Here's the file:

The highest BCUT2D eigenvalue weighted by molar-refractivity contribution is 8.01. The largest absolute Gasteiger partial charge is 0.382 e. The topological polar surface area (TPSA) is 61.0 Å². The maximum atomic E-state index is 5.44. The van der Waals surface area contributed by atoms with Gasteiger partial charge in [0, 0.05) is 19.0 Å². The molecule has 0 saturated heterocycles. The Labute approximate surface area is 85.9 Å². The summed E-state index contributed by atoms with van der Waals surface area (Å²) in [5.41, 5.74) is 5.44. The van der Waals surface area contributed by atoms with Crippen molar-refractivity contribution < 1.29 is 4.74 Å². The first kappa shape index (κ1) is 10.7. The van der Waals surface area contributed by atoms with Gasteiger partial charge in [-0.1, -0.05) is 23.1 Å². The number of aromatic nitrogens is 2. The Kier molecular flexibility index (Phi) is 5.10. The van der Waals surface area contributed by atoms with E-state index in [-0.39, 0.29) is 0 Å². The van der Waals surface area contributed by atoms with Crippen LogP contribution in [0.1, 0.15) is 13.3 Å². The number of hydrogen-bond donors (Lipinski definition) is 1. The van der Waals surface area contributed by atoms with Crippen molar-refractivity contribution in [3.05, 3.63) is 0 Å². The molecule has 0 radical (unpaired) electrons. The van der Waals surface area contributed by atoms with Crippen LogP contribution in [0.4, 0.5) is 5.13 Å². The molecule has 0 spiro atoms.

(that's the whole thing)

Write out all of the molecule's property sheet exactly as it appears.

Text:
The highest BCUT2D eigenvalue weighted by molar-refractivity contribution is 8.01. The largest absolute Gasteiger partial charge is 0.382 e. The topological polar surface area (TPSA) is 61.0 Å². The maximum atomic E-state index is 5.44. The van der Waals surface area contributed by atoms with Gasteiger partial charge in [0, 0.05) is 19.0 Å². The molecule has 0 saturated heterocycles. The Labute approximate surface area is 85.9 Å². The summed E-state index contributed by atoms with van der Waals surface area (Å²) in [5.41, 5.74) is 5.44. The van der Waals surface area contributed by atoms with Crippen molar-refractivity contribution < 1.29 is 4.74 Å². The first kappa shape index (κ1) is 10.7. The van der Waals surface area contributed by atoms with Gasteiger partial charge in [-0.1, -0.05) is 23.1 Å². The number of aromatic nitrogens is 2. The Kier molecular flexibility index (Phi) is 5.10. The van der Waals surface area contributed by atoms with E-state index in [-0.39, 0.29) is 0 Å². The van der Waals surface area contributed by atoms with Crippen LogP contribution in [0.1, 0.15) is 13.3 Å². The number of hydrogen-bond donors (Lipinski definition) is 1. The van der Waals surface area contributed by atoms with Crippen molar-refractivity contribution in [3.05, 3.63) is 0 Å². The molecule has 0 radical (unpaired) electrons. The van der Waals surface area contributed by atoms with Crippen LogP contribution in [0.4, 0.5) is 5.13 Å². The molecule has 0 spiro atoms.